During the English Civil War (1642-1651), the town actually joined both sides, initially it endorsed parliament, but later on changed sides and was accordingly captured by Parliamentarians when it was beseiged for 3 weeks. In the following 2 centuries King's Lynn's magnitude as a port declined together with the decline of the export of wool, even though it clearly did carry on exporting grain and importing timber, iron and pitch to a lesser degree. It was besides that impacted by the expansion of westerly ports like Liverpool and Bristol, which boomed after the Americas were discovered.

The Lattice House Inn, King's Lynn - geograph.org.uk - 1589499Clearly there was nevertheless a decent amount of coastal and local commerce to help keep the port in business through these harder times and soon King's Lynn boomed once again with increasing shipments of wine arriving from Portugal, Spain and France. Likewise the exporting of farm produce grew after the draining of the fens through the mid-seventeenth century, in addition, it started an important shipbuilding industry. The rail line arrived at the town in eighteen forty seven, carrying more prosperity, visitors and trade to the area. The population of the town expanded substantially in the nineteen sixties since it became an overflow area for London.

The town can be go to from the A10, A17 and A149, it's about thirty eight miles from Norwich and ninety four miles from London. It can be accessed by rail, the nearest overseas airport to King's Lynn is Norwich (46 miles) a driving time of approximately one hour.

A selection of Kings Lynn streets and roads: Park Lane, Edma Street, Turbus Road, Reffley Lane, Wimpole Drive, Victory Lane, Lamberts Close, Common Road, Town Lane, Pandora, Beach Road, St Marys Terrace, Blacksmiths Way, Corbyn Shaw Road, Godwick, Ashside, Blick Close, Tower Road, Pleasance Close, Rudham Road, Blake Close, Lancaster Terrace, Eastmoor Close, Ormesby, Churchwood Close, Watery Lane, Norfolk Street, Stainsby Close, Buckingham Close, Denmark Road, Rowan Drive, Malvern Close, Furlong Road, Millwood, Castle Close, Plough Lane, Herrings Lane, Queen Elizabeth Drive, St Dominic Square, Rill Close, Premier Mills, Wildfields Road, River Lane, Generals Walk, Stoke Ferry Road, Windmill Road, Ryalla Drift, Edinburgh Way, Furness Close, Tawny Sedge, St Edmundsbury Road.

Attractions, places of interest, things to do and places to visit in and around Kings Lynn: Walsingham Treasure Trail, Trinity Guildhall, North Brink Brewery, Ringstead Downs, Oasis Leisure Centre Hunstanton, East Winch Common, Syderstone Common, Walsingham Abbey Grounds and Museum, Skylark Maize Maze and Funyard, Fakenham Superbowl, King's Lynn Town Hall, Stubborn Sands, Trues Yard Fishing Museum, Grimes Graves, Octavia Hills Birthplace Museum, Iceni Village, Hunstanton Sea Life Sanctuary, Denver Windmill, Lynnsport Miniature Railway, Wisbech Museum, Playtowers, Tales of the Old Gaol House, Old County Court House, Duke's Head Hotel, Mount Pleasant Equestrian Centre, Jurassic Golf, Snettisham Park, BlackBeards Adventure Golf, Thorney Heritage Museum, Gooderstone Water Gardens and Nature Trail, Metheringham Swimming Pool.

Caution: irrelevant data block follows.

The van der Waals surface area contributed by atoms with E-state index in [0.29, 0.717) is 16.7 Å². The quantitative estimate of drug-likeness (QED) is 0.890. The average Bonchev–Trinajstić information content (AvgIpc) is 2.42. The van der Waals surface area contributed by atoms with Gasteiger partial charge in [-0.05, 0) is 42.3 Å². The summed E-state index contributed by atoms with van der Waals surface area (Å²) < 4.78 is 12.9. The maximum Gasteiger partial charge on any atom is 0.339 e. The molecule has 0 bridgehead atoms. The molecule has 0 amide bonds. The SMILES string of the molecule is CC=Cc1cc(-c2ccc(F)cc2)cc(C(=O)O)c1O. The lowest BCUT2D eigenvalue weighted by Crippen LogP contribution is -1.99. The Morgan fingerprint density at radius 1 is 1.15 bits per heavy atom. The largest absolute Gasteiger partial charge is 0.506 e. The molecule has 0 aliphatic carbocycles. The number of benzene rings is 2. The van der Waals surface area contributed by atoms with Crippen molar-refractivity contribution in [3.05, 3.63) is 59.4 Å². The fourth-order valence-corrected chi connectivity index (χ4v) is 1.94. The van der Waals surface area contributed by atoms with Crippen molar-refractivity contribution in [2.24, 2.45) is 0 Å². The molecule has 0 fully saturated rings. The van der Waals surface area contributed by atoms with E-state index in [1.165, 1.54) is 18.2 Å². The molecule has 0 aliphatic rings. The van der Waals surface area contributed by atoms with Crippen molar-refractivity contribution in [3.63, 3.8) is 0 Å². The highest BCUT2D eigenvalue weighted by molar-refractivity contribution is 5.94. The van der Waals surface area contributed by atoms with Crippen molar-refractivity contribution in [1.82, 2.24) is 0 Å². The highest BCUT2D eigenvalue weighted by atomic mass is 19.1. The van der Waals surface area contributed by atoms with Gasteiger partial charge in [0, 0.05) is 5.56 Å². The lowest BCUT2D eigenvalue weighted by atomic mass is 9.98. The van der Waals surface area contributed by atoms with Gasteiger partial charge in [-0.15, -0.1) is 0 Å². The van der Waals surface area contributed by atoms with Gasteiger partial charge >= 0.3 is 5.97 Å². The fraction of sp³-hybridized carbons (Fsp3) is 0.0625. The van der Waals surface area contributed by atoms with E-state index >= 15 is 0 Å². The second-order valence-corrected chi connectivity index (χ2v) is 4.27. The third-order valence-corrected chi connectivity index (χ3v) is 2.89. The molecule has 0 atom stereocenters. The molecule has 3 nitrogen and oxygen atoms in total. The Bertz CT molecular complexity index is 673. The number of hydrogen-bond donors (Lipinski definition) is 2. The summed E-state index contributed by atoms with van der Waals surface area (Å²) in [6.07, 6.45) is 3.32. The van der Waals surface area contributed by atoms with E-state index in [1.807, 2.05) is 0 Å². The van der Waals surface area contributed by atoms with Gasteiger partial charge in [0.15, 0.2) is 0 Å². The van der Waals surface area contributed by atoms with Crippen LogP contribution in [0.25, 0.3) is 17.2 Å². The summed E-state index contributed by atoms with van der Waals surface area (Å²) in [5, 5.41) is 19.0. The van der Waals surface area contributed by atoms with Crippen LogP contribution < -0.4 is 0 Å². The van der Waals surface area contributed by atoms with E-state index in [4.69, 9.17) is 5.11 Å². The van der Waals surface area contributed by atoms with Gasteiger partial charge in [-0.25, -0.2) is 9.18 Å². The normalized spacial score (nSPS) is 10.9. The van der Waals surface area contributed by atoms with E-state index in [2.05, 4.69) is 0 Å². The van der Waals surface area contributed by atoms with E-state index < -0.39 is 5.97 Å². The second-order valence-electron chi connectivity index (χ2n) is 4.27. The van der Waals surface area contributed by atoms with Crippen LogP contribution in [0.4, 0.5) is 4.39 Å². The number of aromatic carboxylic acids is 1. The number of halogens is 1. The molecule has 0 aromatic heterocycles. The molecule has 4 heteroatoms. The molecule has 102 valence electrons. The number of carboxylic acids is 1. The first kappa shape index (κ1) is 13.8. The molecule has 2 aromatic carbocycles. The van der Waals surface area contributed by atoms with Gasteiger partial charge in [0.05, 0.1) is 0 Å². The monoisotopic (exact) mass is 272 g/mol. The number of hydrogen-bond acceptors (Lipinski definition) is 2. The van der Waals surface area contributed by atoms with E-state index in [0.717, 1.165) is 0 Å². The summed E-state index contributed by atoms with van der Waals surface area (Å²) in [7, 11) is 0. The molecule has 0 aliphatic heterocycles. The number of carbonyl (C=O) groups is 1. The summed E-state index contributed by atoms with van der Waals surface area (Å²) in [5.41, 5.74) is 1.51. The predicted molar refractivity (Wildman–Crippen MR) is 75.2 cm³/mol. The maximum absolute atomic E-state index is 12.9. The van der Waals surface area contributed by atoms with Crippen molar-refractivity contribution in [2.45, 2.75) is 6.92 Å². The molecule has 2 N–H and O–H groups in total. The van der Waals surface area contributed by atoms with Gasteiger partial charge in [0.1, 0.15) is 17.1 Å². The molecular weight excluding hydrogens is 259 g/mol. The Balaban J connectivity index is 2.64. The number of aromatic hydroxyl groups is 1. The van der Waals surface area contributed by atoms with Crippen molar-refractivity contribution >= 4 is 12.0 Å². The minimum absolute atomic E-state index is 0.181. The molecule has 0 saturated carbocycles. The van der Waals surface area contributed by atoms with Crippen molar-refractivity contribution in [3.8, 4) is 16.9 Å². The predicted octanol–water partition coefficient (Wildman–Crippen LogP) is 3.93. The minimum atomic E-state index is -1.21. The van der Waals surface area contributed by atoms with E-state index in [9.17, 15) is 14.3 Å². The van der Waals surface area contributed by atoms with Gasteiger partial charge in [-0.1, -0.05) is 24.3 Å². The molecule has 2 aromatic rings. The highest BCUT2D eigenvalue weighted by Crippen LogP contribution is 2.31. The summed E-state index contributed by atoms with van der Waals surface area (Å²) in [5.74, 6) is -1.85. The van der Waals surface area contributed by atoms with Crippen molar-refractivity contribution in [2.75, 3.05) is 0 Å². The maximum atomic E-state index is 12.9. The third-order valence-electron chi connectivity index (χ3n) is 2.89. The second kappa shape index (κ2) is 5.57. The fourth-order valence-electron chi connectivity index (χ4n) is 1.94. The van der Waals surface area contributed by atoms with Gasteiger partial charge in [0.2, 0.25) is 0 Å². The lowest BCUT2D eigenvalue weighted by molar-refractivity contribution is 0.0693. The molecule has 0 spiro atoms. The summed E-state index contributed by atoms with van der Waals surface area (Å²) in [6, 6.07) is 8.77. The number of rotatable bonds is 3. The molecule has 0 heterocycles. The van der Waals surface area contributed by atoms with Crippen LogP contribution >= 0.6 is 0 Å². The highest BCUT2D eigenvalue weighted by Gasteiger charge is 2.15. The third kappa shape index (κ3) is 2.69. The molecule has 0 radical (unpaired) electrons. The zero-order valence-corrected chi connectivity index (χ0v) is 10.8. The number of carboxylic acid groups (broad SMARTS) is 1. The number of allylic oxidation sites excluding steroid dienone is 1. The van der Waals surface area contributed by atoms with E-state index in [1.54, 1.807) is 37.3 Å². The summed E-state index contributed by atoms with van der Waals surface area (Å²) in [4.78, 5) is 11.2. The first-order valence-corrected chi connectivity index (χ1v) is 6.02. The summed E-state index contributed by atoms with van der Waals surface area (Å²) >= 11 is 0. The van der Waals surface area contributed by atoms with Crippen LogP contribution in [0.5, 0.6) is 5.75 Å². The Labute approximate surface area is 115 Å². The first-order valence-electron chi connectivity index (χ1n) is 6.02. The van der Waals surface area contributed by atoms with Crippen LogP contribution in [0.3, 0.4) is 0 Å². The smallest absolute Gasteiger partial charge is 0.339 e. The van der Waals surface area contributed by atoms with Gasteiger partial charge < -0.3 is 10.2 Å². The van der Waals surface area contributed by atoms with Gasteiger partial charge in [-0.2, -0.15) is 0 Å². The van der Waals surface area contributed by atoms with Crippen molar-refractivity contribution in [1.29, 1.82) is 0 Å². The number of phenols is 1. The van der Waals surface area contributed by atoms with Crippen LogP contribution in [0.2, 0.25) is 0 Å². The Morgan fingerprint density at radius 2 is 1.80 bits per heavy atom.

For your trip to Kings Lynn and Norfolk you should book bed and breakfast and hotels at low priced rates by using the hotels search facility displayed at the right of this page.

You might read substantially more concerning the town & district by looking at this excellent website: Kings Lynn.

Get Your Gardeners Business Listed: The best way to get your service showing on these business listings, might be to head to Google and acquire a service listing, you can do this at this website: Business Directory. It will take a while before your service comes up on this map, so get cracking now.

Must Watch Video - Step Back in Time and See King's Lynn 1940's to 1970's

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The above webpage ought to be applicable for close at hand regions in particular : Gaywood, Ingoldisthorpe, Long Sutton, Walpole Cross Keys, Saddle Bow, Middleton, West Winch, Tilney All Saints, North Runcton, Ashwicken, Dersingham, Heacham, South Wootton, Setchey, Clenchwarden, North Wootton, Castle Rising, Bawsey, West Lynn, Fair Green, Sandringham, West Bilney, Watlington, Downham Market, Hunstanton, West Newton, Tottenhill, Hillington, Sutton Bridge, Snettisham, Terrington St Clement, Tower End, East Winch, Babingley, Runcton Holme, Gayton, Lutton, Tottenhill Row, Leziate, Wiggenhall St Peter . FULL SITE MAP - AREA WEATHER

Obviously if you enjoyed this tourist information and review to Kings Lynn, then you may find several of our additional resort and town websites worth a visit, maybe the website about Wymondham, or perhaps also the website on Maidenhead. To search these websites, you could simply click on the specific town name. We hope to see you again some time in the near future. Some other towns to check out in East Anglia include Wymondham, Swaffham and Heacham (East Anglia).